Other Random Thoughts and Squees:

–– I love how they’re adapting Mr. Willoughby for the show. The level of respect between him and Claire already is downright heartwarming. He may not understand all of what she does as a healer or why, but he does understand the how and why of her personal investment in her patients, whomever they may be.
–– Ian meeting Claire again and talking about how he and Jenny grieved for her was the most moving scene in the episode. The disbelief on his face and Jamie’s nod to assure him it is real, then the way he closes his eyes and hugs her back. That single fucking tear! It brought me all the way back to Lallybroch and the way he and Claire commiserated over having to deal with the Fraser stubbornness. I want so much more of this relationship!
–– Seriously, Young Ian’s “tell me what you like/want and I’ll do it” attitude was just the sweetest and cutest thing ever. I also adored his attempts to stomp the fire out before realizing, oh shit this is way out of hand.
–– While I greatly appreciate that they got rid of the serial killer aspect of the Campbell storyline, I still think too much time has been spent on it for whatever the new payoff ends up being down the line. Does nothing for me in the book and was bored through those scenes in this episode.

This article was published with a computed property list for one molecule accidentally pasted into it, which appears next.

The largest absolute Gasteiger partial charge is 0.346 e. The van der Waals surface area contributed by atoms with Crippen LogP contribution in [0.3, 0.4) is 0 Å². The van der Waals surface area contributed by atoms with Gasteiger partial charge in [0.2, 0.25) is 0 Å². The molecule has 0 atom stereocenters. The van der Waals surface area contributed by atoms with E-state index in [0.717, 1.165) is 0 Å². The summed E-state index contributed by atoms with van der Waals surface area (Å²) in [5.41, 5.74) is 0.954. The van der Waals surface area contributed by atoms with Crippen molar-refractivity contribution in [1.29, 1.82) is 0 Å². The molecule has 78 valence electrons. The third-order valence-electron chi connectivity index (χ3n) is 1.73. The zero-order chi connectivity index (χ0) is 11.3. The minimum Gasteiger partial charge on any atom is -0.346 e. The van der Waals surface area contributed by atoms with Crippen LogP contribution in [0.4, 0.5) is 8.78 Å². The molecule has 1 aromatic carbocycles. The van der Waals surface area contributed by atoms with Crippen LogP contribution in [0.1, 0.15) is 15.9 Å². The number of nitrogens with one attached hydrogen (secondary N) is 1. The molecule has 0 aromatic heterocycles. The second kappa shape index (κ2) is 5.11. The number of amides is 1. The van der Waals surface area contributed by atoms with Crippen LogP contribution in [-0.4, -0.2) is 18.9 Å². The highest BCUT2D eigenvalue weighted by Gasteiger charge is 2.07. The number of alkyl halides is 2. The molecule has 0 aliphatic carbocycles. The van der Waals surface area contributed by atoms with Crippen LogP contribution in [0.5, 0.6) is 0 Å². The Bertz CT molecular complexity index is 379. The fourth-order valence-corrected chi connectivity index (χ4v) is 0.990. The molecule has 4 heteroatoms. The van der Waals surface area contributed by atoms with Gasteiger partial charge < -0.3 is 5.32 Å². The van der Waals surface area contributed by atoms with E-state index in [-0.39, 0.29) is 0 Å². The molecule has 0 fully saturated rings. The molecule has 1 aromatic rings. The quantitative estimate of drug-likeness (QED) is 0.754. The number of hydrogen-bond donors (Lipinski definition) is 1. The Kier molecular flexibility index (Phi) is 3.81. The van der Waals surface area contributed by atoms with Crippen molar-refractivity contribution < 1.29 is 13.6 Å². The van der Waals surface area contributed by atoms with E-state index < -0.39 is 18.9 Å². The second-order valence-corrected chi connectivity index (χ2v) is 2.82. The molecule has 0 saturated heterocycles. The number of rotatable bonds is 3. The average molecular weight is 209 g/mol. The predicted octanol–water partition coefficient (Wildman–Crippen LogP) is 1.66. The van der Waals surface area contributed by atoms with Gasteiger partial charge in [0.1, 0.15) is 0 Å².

Speculation/Wishlist:

–– I definitely want Claire to tell Jenny the whole truth in next week’s episode. There have been enough changes from the book so far that I’m not as convinced it won’t happen as I might have been before. I want both Jenny and Ian to know the truth about the stones and Claire (and probably Bree too).
–– Also you can’t name-drop Ned Gowan twice in two episodes if you don’t have Bill Patterson in 3×08. That would just be cruel.
–– I can see us maybe getting a parallel to Claire’s speech in 1×16 but from Jamie sometime soon. If/when Claire expresses doubt, Jamie coming out with something similar to “I’ll have you any way I can, always” or “it’s the only way I can explain how this is possible, why you’re here.” It’ll depend on how they handle the revelation, fight, and reconciliation.

_____________________

Thanks to Lenny for allowing us to post her wonderful review.

https://lenny9987.tumblr.com/post/166944220621/outlander-03×07-cr%C3%A8me-de-menthe